A “virtual spear” is the latest weapon in shark safety, created by the WA-based company behind the Shark Shield personal electronic repellents for surfers and divers.
Called the eSpear, https://www.perthnow.com.au/news/sharks/ocean-guardian-e-spear-latest-weapon-in-shark-safety-ng-b881115059z with an extendable baton that creates an electrical field with a 1m diameter to deter sharks.
Lindsay Lyon, the owner of Ocean Guardian, which produces the devices, said they were designed for recreational snorkellers, free divers, spearfishing enthusiasts and scuba divers. The first units will hit the market in June.
“It’s primarily targeted at spear fishermen who might have speared a fish or scuba divers when they’re sitting at a decompression stop, and an overly inquisitive sharks comes in,” Mr Lyon said.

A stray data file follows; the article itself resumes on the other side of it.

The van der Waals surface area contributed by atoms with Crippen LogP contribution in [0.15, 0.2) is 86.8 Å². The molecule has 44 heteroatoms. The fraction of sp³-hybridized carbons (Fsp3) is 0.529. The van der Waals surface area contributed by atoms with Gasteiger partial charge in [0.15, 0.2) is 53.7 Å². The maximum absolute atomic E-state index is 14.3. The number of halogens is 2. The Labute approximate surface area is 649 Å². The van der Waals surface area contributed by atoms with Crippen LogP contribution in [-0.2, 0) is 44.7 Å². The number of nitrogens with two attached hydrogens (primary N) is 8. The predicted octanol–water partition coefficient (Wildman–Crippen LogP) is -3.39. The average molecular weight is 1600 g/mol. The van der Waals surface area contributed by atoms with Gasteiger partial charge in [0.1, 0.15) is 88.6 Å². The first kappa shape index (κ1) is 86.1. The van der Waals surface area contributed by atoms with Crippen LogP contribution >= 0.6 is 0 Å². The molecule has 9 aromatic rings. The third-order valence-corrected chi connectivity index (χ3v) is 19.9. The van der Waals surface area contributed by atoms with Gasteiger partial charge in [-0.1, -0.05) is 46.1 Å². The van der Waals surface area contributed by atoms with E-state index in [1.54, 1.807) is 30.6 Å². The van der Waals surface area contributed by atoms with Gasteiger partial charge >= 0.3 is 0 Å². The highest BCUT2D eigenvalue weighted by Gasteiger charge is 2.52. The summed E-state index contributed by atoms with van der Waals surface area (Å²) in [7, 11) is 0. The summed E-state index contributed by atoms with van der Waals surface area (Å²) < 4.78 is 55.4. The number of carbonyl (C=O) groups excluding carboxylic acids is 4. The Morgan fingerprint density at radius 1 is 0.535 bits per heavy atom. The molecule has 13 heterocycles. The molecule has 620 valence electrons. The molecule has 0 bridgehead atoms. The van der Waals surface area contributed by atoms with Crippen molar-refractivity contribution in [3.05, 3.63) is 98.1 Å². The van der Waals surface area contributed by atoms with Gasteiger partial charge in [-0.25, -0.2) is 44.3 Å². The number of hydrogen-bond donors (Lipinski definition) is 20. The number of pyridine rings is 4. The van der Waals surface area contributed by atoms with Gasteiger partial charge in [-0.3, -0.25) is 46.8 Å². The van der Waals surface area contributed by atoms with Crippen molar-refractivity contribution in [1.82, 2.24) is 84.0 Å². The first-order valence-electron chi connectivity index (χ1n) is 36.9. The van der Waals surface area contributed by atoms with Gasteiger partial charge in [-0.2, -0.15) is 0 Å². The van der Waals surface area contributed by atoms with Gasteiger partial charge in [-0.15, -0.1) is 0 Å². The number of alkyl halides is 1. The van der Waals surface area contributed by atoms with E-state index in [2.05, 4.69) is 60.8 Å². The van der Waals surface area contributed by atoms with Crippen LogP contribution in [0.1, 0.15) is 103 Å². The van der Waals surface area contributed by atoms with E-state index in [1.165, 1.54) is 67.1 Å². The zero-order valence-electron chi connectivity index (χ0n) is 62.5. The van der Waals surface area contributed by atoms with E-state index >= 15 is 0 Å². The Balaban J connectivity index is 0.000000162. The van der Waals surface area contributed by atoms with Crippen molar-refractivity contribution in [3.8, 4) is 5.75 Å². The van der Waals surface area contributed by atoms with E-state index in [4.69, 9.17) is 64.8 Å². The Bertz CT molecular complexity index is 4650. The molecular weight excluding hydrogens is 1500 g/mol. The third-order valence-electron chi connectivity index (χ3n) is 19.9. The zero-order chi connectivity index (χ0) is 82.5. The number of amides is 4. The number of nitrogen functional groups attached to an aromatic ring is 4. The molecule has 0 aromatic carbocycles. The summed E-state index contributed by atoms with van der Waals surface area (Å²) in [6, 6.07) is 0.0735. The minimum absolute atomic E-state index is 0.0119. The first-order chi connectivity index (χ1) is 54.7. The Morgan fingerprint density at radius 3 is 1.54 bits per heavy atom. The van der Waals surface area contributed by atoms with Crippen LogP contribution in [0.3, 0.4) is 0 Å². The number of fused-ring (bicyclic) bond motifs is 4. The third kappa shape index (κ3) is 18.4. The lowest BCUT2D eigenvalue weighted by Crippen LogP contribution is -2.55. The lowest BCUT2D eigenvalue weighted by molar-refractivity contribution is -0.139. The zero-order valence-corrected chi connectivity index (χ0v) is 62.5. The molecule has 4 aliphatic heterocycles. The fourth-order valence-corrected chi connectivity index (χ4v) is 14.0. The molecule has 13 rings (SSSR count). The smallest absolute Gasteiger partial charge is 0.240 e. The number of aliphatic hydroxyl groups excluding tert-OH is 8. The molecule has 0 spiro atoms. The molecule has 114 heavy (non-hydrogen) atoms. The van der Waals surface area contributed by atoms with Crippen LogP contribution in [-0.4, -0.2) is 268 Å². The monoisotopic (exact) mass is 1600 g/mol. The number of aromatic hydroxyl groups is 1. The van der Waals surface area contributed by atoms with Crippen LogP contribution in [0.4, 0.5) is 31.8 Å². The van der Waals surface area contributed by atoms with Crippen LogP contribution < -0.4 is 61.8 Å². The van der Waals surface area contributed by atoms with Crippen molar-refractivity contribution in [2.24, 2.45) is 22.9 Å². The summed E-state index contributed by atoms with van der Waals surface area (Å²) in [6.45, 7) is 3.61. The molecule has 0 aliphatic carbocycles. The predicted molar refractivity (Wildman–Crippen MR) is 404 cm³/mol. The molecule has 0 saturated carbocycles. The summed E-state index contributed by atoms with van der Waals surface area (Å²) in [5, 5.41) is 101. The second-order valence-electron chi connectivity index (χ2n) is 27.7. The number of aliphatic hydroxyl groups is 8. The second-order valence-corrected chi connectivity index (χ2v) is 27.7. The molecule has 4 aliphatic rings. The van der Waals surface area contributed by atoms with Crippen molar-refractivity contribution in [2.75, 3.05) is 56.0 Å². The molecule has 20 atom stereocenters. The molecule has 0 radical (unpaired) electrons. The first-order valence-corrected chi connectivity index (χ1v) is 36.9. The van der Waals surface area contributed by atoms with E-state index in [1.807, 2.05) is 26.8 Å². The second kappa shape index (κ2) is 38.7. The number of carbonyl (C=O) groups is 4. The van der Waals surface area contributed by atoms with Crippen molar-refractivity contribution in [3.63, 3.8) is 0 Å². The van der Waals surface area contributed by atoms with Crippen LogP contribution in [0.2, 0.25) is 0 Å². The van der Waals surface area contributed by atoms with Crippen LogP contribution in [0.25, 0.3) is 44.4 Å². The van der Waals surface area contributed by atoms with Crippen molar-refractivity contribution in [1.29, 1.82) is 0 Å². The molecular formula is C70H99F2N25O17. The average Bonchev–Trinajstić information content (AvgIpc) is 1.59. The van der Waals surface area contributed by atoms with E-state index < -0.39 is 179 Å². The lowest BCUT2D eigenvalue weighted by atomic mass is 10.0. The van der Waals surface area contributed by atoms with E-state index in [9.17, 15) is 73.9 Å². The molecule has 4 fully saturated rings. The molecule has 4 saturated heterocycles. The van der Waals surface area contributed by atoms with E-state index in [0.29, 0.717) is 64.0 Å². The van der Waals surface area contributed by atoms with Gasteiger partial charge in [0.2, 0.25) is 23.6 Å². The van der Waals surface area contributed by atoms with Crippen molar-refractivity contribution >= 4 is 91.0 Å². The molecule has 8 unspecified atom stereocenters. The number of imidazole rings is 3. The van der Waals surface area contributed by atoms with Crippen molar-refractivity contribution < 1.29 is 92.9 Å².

“But I think a lot of tourists will want to use one as well.
“We thought about it as a virtual spear, an electronic spear.
“It’s not lethal in any sense.”
Sharks have short-range receptors in their snouts for finding food, but the devices create an electrical field that causes a momentary spasm until it turns away. Research by the University of WA has proven they help reduce the chance of a shark attack.
The electrical field created by the eSpear is smaller than the dedicated surf and dive Shark Shield models, which are backed by a WA Government subsidy, but it is smaller and cheaper, with a retail price of just under $300.
The launch of the new device comes as a trial of so-called smart drum lines continued off WA’s South-West coast around Gracetown, with large sharks to be hooked, tagged, towed out to sea and released.